By the pody cody, I'm thinking of incorporating other expressions — such as by the flippy-floppy and by the quack-quack — into my repertoire of exclamations. Even if you're not fleeing an army of the undead or the ethically clouded, such words are good for the brain and soul and tongue.

By the higgledy-piggledy, don't you agree?

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Mark Peters is a language columnist, lexicographer, and humorist who has written for Esquire, The Funny Times, New Scientist, Psychology Today, Salon, and Slate. He contributes to OUPblog and writes the Best Joke Ever column for McSweeney's. You can read Mark's own jokes on Twitter, such as, "I play by my own rules, which is probably why no one comes to my board game parties anymore." Click here to read more articles by Mark Peters.

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Comments from our users:

Tuesday October 7th 2008, 5:38 PM
Comment by: Rosina W. (San Rafael, CA)
You're terrific, Mark -- especially the clever twists on euphemisms. (In the wine-judging world, we refer to some select bottlings as "STWs." Not actually a euphemism (quite the reverse, in fact), it stands for "Shoot the winemaker."

On this same topic, if there isn't already a term for such an "anti-euphemism," don't you agree there ought to be? Perhaps "cacophemism" (as in cacophony/euphony) or dysphemism (my old friend Rich Lederer coined "dystopia" as an antonym to "utopia")...

BTW, in the triple-U headline on Sarah Palin, "unvested" (though it may well be accurate, especially just after she's returned from shootin' moose), doesn't seem to fit the context. (And if I'm wrong, please accept my apologies in advance.)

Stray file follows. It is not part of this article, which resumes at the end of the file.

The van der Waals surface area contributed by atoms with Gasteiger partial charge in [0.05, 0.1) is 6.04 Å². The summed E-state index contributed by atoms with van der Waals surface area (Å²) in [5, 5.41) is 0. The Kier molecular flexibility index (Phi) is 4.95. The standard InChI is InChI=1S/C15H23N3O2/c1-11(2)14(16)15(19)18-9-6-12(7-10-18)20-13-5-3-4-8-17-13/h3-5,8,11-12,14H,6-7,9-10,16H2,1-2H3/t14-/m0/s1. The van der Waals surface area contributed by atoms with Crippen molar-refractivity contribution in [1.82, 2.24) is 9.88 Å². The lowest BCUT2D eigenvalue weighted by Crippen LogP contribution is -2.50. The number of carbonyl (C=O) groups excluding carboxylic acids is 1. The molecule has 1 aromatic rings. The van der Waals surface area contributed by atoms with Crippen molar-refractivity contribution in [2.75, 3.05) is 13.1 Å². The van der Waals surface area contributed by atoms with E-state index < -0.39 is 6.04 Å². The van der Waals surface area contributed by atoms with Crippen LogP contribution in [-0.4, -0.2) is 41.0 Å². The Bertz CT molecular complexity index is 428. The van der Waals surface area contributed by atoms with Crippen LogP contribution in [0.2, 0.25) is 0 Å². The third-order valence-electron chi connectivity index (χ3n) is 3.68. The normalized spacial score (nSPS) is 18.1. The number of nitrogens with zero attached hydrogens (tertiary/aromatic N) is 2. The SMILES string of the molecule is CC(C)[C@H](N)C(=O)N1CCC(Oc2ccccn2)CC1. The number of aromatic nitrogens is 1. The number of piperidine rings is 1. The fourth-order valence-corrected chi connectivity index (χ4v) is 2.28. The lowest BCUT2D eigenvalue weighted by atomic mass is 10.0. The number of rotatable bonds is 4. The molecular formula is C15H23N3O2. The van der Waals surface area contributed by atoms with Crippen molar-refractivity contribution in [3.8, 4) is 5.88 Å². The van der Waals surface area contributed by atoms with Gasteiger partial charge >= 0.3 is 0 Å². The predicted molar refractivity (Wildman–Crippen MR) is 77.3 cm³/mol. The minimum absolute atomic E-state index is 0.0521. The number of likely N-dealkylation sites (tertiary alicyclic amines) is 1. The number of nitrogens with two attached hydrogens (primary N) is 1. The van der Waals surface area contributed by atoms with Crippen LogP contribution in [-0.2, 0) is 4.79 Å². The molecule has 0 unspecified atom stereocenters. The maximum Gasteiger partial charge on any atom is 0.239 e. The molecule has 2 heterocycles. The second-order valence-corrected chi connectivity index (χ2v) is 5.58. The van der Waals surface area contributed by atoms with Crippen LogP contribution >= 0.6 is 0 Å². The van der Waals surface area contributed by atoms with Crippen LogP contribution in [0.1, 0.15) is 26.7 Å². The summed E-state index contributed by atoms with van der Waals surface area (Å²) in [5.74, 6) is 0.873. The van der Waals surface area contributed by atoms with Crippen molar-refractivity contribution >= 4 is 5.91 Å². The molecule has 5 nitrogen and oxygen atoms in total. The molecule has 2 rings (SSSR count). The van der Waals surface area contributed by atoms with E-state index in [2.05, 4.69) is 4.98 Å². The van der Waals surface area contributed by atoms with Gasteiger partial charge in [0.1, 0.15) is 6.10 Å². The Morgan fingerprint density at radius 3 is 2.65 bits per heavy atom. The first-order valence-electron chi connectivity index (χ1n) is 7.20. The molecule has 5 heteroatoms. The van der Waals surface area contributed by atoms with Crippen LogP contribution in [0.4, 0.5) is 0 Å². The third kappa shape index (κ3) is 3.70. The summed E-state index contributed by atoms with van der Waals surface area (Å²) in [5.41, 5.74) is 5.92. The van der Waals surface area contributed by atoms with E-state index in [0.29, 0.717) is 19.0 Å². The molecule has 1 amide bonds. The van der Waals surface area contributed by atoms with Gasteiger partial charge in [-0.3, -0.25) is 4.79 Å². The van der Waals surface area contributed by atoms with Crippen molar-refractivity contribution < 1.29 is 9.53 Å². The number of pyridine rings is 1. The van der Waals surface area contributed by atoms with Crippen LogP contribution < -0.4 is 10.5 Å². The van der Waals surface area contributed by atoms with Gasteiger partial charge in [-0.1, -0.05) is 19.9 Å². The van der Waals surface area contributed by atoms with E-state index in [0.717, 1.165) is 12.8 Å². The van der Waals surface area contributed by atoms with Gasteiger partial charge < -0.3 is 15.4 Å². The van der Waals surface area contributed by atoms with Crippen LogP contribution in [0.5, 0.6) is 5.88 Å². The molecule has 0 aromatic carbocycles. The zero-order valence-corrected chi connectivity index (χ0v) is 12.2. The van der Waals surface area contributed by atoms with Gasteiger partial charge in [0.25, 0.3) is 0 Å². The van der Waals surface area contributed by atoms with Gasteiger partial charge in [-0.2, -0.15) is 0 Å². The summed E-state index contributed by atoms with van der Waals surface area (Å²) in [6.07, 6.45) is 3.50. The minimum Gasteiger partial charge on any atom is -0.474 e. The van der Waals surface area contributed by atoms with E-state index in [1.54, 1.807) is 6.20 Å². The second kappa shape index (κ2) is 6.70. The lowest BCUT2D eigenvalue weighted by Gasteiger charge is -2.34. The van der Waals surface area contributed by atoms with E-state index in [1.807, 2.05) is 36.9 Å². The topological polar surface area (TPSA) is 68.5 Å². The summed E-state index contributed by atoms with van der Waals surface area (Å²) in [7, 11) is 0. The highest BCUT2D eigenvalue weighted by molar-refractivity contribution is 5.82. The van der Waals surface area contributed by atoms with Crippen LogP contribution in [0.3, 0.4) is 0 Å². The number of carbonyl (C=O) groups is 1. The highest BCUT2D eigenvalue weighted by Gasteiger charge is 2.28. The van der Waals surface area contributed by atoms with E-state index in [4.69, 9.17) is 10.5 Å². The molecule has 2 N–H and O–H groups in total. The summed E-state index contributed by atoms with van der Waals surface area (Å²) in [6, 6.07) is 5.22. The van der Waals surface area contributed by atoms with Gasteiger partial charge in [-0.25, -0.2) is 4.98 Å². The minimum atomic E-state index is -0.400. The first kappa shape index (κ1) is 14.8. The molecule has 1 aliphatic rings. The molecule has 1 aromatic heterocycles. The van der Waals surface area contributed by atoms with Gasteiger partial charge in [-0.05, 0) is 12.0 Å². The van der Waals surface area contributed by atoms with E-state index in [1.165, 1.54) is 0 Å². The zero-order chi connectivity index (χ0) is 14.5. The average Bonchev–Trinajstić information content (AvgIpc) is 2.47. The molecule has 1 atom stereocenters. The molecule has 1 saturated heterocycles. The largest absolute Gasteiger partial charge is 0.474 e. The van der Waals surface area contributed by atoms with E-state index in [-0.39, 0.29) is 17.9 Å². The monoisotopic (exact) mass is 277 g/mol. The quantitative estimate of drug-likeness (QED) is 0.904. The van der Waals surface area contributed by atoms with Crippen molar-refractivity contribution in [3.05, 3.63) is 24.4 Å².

"Unvetted" *does* make sense, and I suspect that your (or the headline writer's) frisky little spell-checker rejected it & replaced it with something that made more sense to its tiny brain. (Great verb, "vet," in either the positive or negative sense, with the great visual of examining something as closely as a veterinarian giving a critter an exam.)

'Nuff for now. Keep up the great work!
All best,
Rosina W.
San Rafael (which, oddly, is pronounced "SAN ruh-FELL,") CA
Tuesday October 7th 2008, 5:48 PM
Comment by: Ben Zimmer (New York, NY)Visual Thesaurus Contributor
Rosina: You'll be happy to find both dysphemism and dystopia in the VT. The OED takes dysphemism back to 1884, and dystopia back to 1868, long before Lederer (first used by John Stuart Mill, actually).

And thanks for the catch of the "unvetted" typo, which has been fixed. (Our mistake, not the headline writer's.)
Wednesday October 8th 2008, 9:53 AM
Comment by: Mark P. (Chicago, IL)Visual Thesaurus Contributor
Thanks for the nice comments, Rosina!

Actually, I'm a big fan of the dysphemism concept as well. My friend Lou recently shared the term "coffin nail" with me--a blunt and disturbing name for a cigarette.

Maybe after I've done a boatload or so of these euphemism columns, I'll do a switcheroo and write about dysphemisms. That could be a fun change at some point, after I’ve discussed the 8,733 euphemisms on my list.
Thursday October 16th 2008, 8:06 PM
Comment by: Rosina W. (San Rafael, CA)
Cool! Thanks, Mark & Ben, for the info (and glad to help out "at the vet's" -- although I just couldn't get the image of Sarah P. "divestin'" herself of her blood-'n-guts-soaked moose-huntin' duds).

I wouldacouldashoulda looked up the dys/ words before mentioning them to you. Bummer. (And Rich L. undoubtedly knows by now that the not-too-shabby Mill preceded him with the coinage.)

Have fun with the remaining ?,??? euphemisms -- I look forward to 'em, and to their "dys" lexical sibs.


Rosina Wilson
San Rafael, CA

PS -- Thought I'd coined the term "blogorrhea," but luckily just checked Google before sharing it with you, and it's already in the Urban Dictionary.

PS2 -- I grew up hearing the term "coffin nail," mostly from my *dad* Lou (and mostly while he was puffing on one).


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The first batch of euphemistic goodies from Mark Peters.
Bonbon Mots
Enjoy some reduplications in the Language Lounge, from "hoity-toity" to "tittle-tattle."